Why a flying saucer?

Discussion in 'Architecture & Engineering' started by weed_eater_guy, May 12, 2009.

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  1. weed_eater_guy It ain't broke, don't fix it! Registered Senior Member

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    A chain of thoughts occurred to me and I'm wondering what yall think:

    A show on the History Channel (I think) was talking about conspiracy theories behind the Nazis and then the U.S. Air Force secretly developing flying saucers, apparently just for the damned sake of making an aircraft with a circular wing platform, which, as one about to graduate with an Aerospace Engineering degree, I can say is just about worthless for subsonic flight (aspect ratio is extremely low) and crap for supersonic flight (a blunt leading edge would make a lot of drag and sonic boom at those speeds). So, for a while I was thinking, why the hell would anyone, let alone any alien species, make a saucer-shaped craft? In what way would it actually make sense?

    Another thought occurred to me that I looked up and, sure enough has a bit of validity according to some:

    http://euclid.colorado.edu/~ellis/RelativityPapers/WaDrAnGr.pdf

    The idea is that, well, if a warp drive can shrink and expand space in front of and behind a spacecraft, respectively, and a mass the size of earth can shrink space below us just a little bit (gravity), wouldn't a correctly-oriented warp drive be usable as an anti gravity device? This would be extremely elegant for a spacecraft: a single propulsion system doing just about everything. No need for extra thrusters or anything, just a warp drive, and a power source, and that would get you to a planet, poke around a bit, land, mark "___ was here!", take off with a couple cows, and go home.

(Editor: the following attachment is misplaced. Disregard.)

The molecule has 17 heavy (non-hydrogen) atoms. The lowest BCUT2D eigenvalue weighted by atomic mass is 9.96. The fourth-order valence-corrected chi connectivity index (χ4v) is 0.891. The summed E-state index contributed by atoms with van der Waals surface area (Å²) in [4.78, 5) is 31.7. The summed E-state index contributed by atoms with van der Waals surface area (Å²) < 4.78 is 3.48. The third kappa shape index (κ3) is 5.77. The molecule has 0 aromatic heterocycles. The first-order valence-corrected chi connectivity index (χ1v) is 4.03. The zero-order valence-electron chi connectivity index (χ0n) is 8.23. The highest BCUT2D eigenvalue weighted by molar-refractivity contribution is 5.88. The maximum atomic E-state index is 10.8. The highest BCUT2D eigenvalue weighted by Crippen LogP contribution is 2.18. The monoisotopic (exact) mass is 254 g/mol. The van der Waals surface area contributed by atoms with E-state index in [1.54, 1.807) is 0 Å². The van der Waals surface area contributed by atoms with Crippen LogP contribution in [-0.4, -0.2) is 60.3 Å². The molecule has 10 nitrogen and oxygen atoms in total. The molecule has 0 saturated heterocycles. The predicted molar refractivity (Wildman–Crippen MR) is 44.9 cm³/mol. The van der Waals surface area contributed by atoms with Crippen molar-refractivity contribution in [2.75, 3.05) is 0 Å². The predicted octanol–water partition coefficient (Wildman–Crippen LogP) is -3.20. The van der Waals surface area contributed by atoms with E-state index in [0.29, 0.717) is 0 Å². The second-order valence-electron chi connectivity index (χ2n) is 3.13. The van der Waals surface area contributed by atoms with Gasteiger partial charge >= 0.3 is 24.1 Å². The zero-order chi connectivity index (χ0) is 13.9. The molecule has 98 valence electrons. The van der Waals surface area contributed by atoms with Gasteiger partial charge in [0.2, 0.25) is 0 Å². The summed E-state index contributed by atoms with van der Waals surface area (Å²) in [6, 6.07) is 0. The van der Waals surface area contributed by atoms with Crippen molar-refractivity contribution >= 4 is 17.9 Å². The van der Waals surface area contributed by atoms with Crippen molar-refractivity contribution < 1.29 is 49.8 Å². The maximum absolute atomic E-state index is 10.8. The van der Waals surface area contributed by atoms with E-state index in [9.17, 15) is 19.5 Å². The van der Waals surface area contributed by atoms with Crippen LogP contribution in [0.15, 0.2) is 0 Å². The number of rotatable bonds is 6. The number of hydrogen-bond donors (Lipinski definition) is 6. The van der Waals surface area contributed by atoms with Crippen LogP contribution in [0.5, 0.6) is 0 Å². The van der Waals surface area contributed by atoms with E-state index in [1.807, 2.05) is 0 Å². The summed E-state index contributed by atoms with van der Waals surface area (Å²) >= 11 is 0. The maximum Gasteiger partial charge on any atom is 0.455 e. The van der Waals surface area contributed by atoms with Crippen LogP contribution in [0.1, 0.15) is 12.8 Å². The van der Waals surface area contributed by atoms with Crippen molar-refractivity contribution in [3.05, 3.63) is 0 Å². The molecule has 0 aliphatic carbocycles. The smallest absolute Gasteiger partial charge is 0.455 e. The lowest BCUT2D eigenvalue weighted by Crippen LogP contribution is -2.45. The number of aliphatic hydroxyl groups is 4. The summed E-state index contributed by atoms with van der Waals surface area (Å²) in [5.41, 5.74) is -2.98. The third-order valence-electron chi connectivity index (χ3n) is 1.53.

So on thinking of that, I thought about all those pics of how a warp drive is supposed to work:

    http://www.naznet.com/community/attachment.php?attachmentid=23410&stc=1&d=1237508894

    Notice how the ship is inside a very clean, uniform bubble of undistorted space wrapped by sharply warped space? Somehow, I doubt a warp drive would actually make such a clean, nice warp field like this. If the field is anything like any gravity field, magnetic field, whatever, there would probably be at least some distortions very near to the engine itself, putting undue stresses on the spacecraft's structure and such. I'm sure there will be ways to delay the warping of space till a certain point away from the warp drive, but nevertheless, the idea of a perfect warp field like this goes against instincts: the warp field will probably be just slightly screwed up as a best-case scenario, and if you're warping the crap out of space to go many dozens of times the speed of light, this slight amount of warping might become a significant concern to the spacecraft and it's inhabitants. To mitigate this, I figure there might be two options:

    1. Integrate many tiny warp drives into the spacecraft, and activate them all such that, when their fields interact with each other, the spacecraft is in a relatively undistorted field, but the net affect of the tiny warp cores would still warp space a good distance outside the craft.